Chestnut trees

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The Chestnut tree, in Latin Castanea, is a fruit tree from the Fagaceae family  or the oak well known for the common chestnut tree and particularly for its fruit, the chestnut, sometimes called marron or bread of the poor, which was long the staple food in poor regions. 

The common chestnut has given rise to several improved varieties such as Marigoule or Lyon Chestnut. A beautiful deciduous and hardy tree that can reach 30 metres (98 feet) in height, recognisable by its large dentate leaves, the chestnut tree grows in the wild in difficult, well-drained, acidic and often poor soils. In nature, it can grow up to 1,200 metres (3,937 feet) above sea level.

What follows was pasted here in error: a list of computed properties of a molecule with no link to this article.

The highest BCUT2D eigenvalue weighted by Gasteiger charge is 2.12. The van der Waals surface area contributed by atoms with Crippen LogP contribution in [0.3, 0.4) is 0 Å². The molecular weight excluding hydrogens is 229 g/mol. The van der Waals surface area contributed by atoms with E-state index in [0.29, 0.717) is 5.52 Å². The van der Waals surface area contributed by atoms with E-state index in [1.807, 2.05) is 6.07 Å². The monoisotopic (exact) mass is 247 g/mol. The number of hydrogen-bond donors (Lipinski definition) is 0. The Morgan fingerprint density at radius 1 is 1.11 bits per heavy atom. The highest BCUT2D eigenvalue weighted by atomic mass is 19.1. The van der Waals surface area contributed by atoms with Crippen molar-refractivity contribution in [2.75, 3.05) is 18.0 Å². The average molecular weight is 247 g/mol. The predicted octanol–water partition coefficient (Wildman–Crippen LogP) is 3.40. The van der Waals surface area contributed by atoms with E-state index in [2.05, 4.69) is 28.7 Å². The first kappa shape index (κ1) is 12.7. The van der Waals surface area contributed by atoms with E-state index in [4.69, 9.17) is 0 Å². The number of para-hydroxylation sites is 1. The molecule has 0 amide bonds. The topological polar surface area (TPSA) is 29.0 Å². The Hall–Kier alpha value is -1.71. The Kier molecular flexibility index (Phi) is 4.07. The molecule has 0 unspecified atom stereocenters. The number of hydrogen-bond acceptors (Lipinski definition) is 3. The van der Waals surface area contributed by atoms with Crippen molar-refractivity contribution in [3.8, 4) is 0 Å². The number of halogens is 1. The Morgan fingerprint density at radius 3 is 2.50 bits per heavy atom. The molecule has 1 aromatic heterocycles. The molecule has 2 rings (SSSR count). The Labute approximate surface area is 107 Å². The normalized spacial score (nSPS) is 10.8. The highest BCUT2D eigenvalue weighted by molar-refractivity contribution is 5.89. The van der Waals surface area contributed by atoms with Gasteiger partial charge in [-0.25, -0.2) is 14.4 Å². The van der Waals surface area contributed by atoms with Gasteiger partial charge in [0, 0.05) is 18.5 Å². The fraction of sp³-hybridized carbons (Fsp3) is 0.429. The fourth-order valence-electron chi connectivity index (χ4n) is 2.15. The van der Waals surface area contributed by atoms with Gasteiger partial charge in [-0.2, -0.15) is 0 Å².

Its honey-scented flowering attracts many pollinating insects and provides renowned honey. The chestnuts, brown and smooth, are contained in a very spiny burr that separates from the branch at ripeness in September-October and splits in the middle. They are very rich in starch and can be ground into flour, boiled or roasted. Fruit trees are preferably planted in autumn.

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